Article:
Salo thought Achilles had ended career

April 4, 2011, 11:58 PM

THE CANADIAN PRESS

VANCOUVER — Sami Salo has always been a survivor.

If the Vancouver Canucks defenceman were a cat he’d have used up all of his lives long ago. But when Salo ruptured his Achilles tendon last summer he worried his NHL career was finally over.

“This one has been the toughest, not necessarily physically but for sure mentally,” Salo said after the Canucks practised Monday. “It was so serious I was worried I wouldn’t be able to function properly.”

Salo will be in the lineup when Vancouver faces the Edmonton Oilers at Rexall Place Tuesday night. The NHL-leading Canucks will be looking for a little revenge after losing 4-1 to the cellar-dwelling Oilers on Saturday night in Vancouver.

It’s been a long, slow road back for the 36-year-old native of Turku, Finland. He missed training camp and the first 52 games of the season recovering from surgery, then slowly regaining his strength.

As the fall progressed, the doubts lingered. It was December before Salo was finally convinced he’d be able to play hockey again.

“Ever since Christmas I had a strong feeling I could come back and come back strong,” he said. “I could see the leg didn’t bother me at all.

“I knew it would take a little bit of time to get back practising with the team.”

In early February Salo was sent to the Manitoba Moose, Vancouver’s AHL farm team, for a conditioning stint. He responded by scoring two goals in his first game.

He returned to the Canucks lineup Feb. 12.

In the 24 games since, the six-foot-three, 215-pound Salo has three goals and four assists. He is a minus-5 while averaging 20 minutes 43 second of icetime a game.

Numbers don’t tell Salo’s full contribution to the team.

The steady defenceman brings a veteran presence to the Canucks blue-line. He has a vicious shot that can make goaltenders cringe and a dry sense of humour that can lighten a dressing room.

“He brings a stabilizing component to our back end,” said fellow defenceman Kevin Bieksa. “He plays the same way each and every night.

“He’s very consistent. He’s a great guy to be around.”

One of the biggest challenges for Salo was getting back to game speed. He was like a car trying to enter the fast lane of a freeway.

“The first month was really tough,” he said. “Anybody can say the same thing if they have missed a long time with an injury.

“You can’t just turn a switch and say you will be back at the same level you were before. There was a long time adjusting.”

Bieksa, who twice has battled back from serious leg injuries himself, appreciates what Salo experienced.

“It’s very difficult and very underrated how well he’s done,” said Bieksa. “Missing training camp and all that stuff, that’s where you get all the cobwebs out and get your preparation.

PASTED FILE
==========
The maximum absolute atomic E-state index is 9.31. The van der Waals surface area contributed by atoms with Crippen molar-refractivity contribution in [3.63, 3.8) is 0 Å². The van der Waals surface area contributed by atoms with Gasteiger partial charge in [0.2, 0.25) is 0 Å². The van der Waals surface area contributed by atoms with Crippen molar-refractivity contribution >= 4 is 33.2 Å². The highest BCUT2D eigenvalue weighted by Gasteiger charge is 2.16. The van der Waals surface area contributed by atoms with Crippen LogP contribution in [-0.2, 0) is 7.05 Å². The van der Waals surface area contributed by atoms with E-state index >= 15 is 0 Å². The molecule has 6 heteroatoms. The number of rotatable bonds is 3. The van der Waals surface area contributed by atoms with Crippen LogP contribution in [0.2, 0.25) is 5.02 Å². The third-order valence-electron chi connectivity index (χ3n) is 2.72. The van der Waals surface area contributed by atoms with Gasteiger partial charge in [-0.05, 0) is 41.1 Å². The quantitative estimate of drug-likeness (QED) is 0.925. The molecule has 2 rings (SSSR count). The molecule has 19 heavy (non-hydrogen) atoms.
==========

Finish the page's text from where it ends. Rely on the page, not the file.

“To step in mid season, when guys are in mid-season form, is extra difficult.”

Canuck coach Alain Vigneault has been impressed with how quickly Salo’s game has come back.

“He’s not a young player,” said Vigneault. “There’s all the dedication and time and effort he had to put in to come back.

“Sami knows there might not be too many more kicks at the can for him as far as having a chance to play for the big prize. I think that was extra motivation for him.”

The Canucks are enjoying the best season in their 40-year history.

Vancouver has set franchise records for points (113), wins (52) and road victories (26). The team has earned the Presidents’ Trophy for finishing with the best regular-season record in the NHL.

“We have achieved that goal, but it doesn’t mean anything at this point,” said Salo. “The real games will be starting in a couple of weeks.”

Salo said he appreciates the support shown by Canuck management.

“There was never pressure of coming back quicker or slowing it down,” he said.

A rough count shows Salo has suffered around 36 injuries, costing him over 250 games in his 12-year NHL career with Ottawa and Vancouver.

His list of wounds have run the usual gauntlet of knee, shoulder and ankle injuries. He’s broken his ribs and nose while missing games with the flu.

During last spring’s playoffs Salo has hit in the groin by a shot from Duncan Keith of the Chicago Blackhawks. At first it was reported he had a ruptured testicle but that was later denied. He returned to play the next game.

His luck isn’t much better off the ice.

Salo once was bitten by a snake on a Finnish golf course. He hurt his Achilles during a ball hockey game.

Salo is in the final year of a contract that pays him US$3.5 million this season.

Retirement isn’t in his plans, but he isn’t sure he will remain a Canuck.

“I have made up my mind I will keep playing,” he said. “Time will tell where that will be.

“Me and my family have always liked this city.”

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